Quick Answer: Can Vitreous Detachment Heal Itself?

Usually the fibers break, allowing the vitreous to separate and shrink from the retina.

This is a vitreous detachment.

In most cases, a vitreous detachment, also known as a posterior vitreous detachment, is not sight-threatening and requires no treatment.

How long do symptoms of vitreous detachment last?

You may find that your symptoms only last a few weeks, but it’s more common for them to last about six months. The floaters and flashes of light which affect people with PVD will gradually calm down over time.

What causes a vitreous detachment?

Posterior vitreous detachment. Posterior vitreous detachment (PVD) is a very common eye condition. It’s caused by natural changes to the vitreous gel which takes up the space inside the eye. Although PVD causes some frustrating symptoms it doesn’t cause pain, harm the eye or cause permanent loss of vision.

Is vitreous detachment the same as retinal detachment?

Posterior vitreous detachment (PVD): As the vitreous liquefies, it also shrinks and pulls away from the retina. This process is called a posterior vitreous detachment, or PVD. Many people develop posterior vitreous detachments and never experience symptoms, whereas others may notice new floaters.

Can vitreous detachment cause headaches?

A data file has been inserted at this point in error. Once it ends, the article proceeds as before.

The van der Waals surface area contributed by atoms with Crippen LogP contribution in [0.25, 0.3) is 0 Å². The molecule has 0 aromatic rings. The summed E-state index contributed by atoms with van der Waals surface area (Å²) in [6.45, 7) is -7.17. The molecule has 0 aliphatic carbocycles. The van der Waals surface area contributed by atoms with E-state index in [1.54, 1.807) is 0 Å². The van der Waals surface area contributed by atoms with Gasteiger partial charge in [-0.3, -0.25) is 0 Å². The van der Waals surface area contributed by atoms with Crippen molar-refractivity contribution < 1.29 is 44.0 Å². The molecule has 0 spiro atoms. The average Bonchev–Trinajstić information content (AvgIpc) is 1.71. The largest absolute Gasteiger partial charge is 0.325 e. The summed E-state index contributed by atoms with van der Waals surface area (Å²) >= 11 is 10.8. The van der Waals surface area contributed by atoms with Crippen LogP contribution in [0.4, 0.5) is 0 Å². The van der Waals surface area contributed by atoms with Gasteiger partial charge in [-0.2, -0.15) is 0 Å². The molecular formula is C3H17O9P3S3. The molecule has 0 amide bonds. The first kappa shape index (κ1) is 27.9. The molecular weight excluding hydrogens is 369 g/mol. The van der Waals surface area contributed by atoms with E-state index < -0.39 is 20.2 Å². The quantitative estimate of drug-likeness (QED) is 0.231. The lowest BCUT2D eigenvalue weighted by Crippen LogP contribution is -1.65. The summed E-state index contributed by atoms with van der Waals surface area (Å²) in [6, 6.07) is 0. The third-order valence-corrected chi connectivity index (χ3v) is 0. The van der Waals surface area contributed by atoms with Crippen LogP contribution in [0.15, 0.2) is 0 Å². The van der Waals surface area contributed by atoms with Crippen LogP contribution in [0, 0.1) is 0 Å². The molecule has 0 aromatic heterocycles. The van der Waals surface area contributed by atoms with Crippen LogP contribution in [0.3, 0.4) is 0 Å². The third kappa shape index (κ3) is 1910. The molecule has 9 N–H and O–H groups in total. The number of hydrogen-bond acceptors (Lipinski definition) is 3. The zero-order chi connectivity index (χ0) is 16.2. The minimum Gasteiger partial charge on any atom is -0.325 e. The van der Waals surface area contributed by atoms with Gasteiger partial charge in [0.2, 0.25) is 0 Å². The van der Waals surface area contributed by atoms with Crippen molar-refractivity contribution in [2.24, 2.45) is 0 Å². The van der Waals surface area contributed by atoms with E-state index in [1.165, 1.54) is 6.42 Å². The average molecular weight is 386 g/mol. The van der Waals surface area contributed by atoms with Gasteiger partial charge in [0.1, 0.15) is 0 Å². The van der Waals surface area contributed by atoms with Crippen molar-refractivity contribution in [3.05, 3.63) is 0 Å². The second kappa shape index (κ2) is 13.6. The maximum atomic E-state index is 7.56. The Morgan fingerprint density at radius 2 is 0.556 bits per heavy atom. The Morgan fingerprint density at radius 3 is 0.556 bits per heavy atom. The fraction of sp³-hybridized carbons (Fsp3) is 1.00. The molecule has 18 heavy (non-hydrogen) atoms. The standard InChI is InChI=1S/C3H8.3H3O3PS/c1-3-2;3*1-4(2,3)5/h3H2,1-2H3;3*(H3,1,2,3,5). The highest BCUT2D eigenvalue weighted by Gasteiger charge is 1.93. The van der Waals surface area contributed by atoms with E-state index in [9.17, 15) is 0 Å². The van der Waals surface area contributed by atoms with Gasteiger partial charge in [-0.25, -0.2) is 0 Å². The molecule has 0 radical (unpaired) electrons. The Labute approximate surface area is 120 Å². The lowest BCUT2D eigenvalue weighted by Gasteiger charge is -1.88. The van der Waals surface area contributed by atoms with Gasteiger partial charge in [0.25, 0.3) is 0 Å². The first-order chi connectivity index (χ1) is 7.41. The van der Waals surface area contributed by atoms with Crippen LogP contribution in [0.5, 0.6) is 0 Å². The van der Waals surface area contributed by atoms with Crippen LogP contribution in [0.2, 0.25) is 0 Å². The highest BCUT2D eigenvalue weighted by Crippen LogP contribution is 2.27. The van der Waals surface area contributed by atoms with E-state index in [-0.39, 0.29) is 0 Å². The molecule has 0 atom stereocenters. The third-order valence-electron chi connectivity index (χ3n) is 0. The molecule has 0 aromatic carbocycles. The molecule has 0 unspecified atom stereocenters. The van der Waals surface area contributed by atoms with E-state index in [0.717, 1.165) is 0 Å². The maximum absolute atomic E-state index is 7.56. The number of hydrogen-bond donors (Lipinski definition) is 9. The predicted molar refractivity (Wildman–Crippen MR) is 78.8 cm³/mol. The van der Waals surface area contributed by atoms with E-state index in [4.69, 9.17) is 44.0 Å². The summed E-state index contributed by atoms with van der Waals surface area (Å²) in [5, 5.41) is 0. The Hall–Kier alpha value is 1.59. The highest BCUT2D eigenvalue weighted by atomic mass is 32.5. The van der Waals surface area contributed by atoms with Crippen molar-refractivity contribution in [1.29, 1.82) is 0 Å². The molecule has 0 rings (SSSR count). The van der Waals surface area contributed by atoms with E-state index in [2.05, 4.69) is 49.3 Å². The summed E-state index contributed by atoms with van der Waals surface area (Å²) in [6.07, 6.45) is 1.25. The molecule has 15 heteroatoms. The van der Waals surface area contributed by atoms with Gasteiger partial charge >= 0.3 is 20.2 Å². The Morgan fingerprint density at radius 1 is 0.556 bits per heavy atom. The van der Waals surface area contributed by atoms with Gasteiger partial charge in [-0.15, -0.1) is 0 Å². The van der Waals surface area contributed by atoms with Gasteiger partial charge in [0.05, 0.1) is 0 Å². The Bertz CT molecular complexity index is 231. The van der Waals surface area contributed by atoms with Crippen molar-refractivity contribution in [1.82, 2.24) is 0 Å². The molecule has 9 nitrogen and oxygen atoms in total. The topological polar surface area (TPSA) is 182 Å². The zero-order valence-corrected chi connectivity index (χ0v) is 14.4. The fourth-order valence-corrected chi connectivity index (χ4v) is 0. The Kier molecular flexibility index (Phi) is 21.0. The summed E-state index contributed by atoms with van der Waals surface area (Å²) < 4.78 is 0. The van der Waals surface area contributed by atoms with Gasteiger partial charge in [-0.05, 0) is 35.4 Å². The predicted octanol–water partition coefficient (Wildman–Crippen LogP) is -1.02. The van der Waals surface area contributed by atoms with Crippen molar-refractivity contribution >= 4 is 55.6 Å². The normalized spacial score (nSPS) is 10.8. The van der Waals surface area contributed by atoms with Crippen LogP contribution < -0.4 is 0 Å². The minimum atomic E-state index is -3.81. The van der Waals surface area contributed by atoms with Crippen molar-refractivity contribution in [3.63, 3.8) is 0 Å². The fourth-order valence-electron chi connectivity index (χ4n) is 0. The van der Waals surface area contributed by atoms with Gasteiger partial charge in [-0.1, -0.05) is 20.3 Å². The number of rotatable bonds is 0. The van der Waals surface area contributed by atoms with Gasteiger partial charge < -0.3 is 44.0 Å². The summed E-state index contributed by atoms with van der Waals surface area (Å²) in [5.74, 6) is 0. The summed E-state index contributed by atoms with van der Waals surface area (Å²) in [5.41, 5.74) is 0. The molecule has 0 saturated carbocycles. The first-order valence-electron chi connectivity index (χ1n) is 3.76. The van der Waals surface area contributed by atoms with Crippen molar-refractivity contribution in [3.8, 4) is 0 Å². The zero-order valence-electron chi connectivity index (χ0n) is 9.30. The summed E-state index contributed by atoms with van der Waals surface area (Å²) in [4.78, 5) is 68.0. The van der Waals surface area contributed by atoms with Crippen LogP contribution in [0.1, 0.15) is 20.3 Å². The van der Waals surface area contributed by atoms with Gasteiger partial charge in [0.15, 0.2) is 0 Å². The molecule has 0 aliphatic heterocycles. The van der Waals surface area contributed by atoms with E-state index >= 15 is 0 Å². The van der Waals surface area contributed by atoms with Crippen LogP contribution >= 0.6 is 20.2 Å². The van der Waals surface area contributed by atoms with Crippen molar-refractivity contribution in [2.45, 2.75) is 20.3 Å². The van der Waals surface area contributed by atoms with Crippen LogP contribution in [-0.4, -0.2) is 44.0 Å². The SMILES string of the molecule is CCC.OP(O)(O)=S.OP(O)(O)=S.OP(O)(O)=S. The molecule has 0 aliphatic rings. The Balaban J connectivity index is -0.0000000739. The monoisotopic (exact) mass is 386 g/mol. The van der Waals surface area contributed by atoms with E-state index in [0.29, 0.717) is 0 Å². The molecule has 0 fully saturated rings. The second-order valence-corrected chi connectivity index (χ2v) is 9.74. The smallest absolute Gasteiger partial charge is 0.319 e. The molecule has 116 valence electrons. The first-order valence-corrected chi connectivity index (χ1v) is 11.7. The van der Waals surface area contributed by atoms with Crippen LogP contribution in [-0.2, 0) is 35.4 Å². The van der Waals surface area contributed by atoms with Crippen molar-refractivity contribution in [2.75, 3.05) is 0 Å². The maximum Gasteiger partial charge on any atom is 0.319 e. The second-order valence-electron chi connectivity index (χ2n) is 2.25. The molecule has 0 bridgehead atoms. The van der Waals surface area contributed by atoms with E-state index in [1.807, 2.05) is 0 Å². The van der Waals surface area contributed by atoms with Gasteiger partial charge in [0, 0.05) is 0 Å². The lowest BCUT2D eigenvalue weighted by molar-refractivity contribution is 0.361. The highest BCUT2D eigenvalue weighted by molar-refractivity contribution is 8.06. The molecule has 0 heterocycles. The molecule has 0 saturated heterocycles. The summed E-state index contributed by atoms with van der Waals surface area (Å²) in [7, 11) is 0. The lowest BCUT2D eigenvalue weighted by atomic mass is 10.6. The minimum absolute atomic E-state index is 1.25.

Retinal tears, retinal detachment, infection, inflammation, hemorrhage, or a head injury may also cause floaters and flashes. Occasionally, flashes of light are caused by neurological problems such as a migraine headache and can cause certain type of flashes of light.

What is the treatment for vitreous detachment?

No specific treatment is needed for PVD. That said, complications of PVD are rare but can be serious and require urgent treatment, such as laser for a retinal tear or surgery for a retinal detachment. For this reason, one or more checkups are recommended within 3 months after the onset of PVD.

Is vitreous detachment an emergency?

Usually the fibers break, allowing the vitreous to separate and shrink from the retina. This is a vitreous detachment. In most cases, a vitreous detachment, also known as a posterior vitreous detachment, is not sight-threatening and requires no treatment.

What can I do for vitreous detachment?

If you still have floaters after a few months, your doctor may give you the option to use a laser to reduce the floater or have surgery to take out the vitreous gel and clear the floaters. If you have a retina tear, laser surgery or cryopexy, which freezes the tear, can repair it.

Can you exercise with posterior vitreous detachment?

Some ophthalmologists will advise that strenuous exercise should be avoided during the first six weeks after the start of a PVD. This is because your vitreous may not have completely detached from your retina and you may be at greater risk of having a retinal detachment.

What are the warning signs of a detached retina?

But warning signs almost always appear before it occurs or has advanced, such as:

  • The sudden appearance of many floaters — tiny specks that seem to drift through your field of vision.
  • Flashes of light in one or both eyes (photopsia)
  • Blurred vision.
  • Gradually reduced side (peripheral) vision.